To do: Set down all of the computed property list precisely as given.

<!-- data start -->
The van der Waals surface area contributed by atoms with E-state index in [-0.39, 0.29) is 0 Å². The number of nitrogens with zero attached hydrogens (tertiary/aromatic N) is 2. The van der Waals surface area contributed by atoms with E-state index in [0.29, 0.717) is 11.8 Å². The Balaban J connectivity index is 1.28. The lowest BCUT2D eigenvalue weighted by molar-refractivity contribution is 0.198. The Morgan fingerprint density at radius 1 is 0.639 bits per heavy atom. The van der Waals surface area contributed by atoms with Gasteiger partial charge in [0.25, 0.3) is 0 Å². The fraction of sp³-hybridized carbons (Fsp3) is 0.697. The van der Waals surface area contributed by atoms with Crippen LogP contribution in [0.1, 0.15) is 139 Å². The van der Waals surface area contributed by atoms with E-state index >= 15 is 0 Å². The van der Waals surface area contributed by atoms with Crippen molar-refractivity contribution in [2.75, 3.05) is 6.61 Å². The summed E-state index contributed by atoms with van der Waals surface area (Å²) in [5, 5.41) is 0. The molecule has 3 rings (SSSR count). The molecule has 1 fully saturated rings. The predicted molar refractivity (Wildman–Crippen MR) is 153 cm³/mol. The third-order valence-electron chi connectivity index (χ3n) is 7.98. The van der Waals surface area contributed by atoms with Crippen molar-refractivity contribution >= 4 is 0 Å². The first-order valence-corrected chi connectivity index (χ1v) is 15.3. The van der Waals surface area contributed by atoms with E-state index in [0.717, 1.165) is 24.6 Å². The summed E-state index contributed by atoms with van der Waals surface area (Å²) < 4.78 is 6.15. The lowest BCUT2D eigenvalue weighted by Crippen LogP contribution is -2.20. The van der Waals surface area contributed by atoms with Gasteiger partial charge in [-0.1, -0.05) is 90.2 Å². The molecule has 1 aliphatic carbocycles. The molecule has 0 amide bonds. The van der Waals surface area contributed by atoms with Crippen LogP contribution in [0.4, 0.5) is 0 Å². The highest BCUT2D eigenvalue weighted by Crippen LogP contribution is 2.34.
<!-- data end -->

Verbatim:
The van der Waals surface area contributed by atoms with E-state index in [-0.39, 0.29) is 0 Å². The number of nitrogens with zero attached hydrogens (tertiary/aromatic N) is 2. The van der Waals surface area contributed by atoms with E-state index in [0.29, 0.717) is 11.8 Å². The Balaban J connectivity index is 1.28. The lowest BCUT2D eigenvalue weighted by molar-refractivity contribution is 0.198. The Morgan fingerprint density at radius 1 is 0.639 bits per heavy atom. The van der Waals surface area contributed by atoms with Gasteiger partial charge in [0.25, 0.3) is 0 Å². The fraction of sp³-hybridized carbons (Fsp3) is 0.697. The van der Waals surface area contributed by atoms with Crippen LogP contribution in [0.1, 0.15) is 139 Å². The van der Waals surface area contributed by atoms with E-state index >= 15 is 0 Å². The van der Waals surface area contributed by atoms with Crippen molar-refractivity contribution in [2.75, 3.05) is 6.61 Å². The summed E-state index contributed by atoms with van der Waals surface area (Å²) in [5, 5.41) is 0. The molecule has 3 rings (SSSR count). The molecule has 1 fully saturated rings. The predicted molar refractivity (Wildman–Crippen MR) is 153 cm³/mol. The third-order valence-electron chi connectivity index (χ3n) is 7.98. The van der Waals surface area contributed by atoms with Crippen molar-refractivity contribution >= 4 is 0 Å². The first-order valence-corrected chi connectivity index (χ1v) is 15.3. The van der Waals surface area contributed by atoms with E-state index in [0.717, 1.165) is 24.6 Å². The summed E-state index contributed by atoms with van der Waals surface area (Å²) < 4.78 is 6.15. The lowest BCUT2D eigenvalue weighted by Crippen LogP contribution is -2.20. The van der Waals surface area contributed by atoms with Gasteiger partial charge in [-0.1, -0.05) is 90.2 Å². The molecule has 1 aliphatic carbocycles. The molecule has 0 amide bonds. The van der Waals surface area contributed by atoms with Crippen LogP contribution in [0.4, 0.5) is 0 Å². The highest BCUT2D eigenvalue weighted by Crippen LogP contribution is 2.34.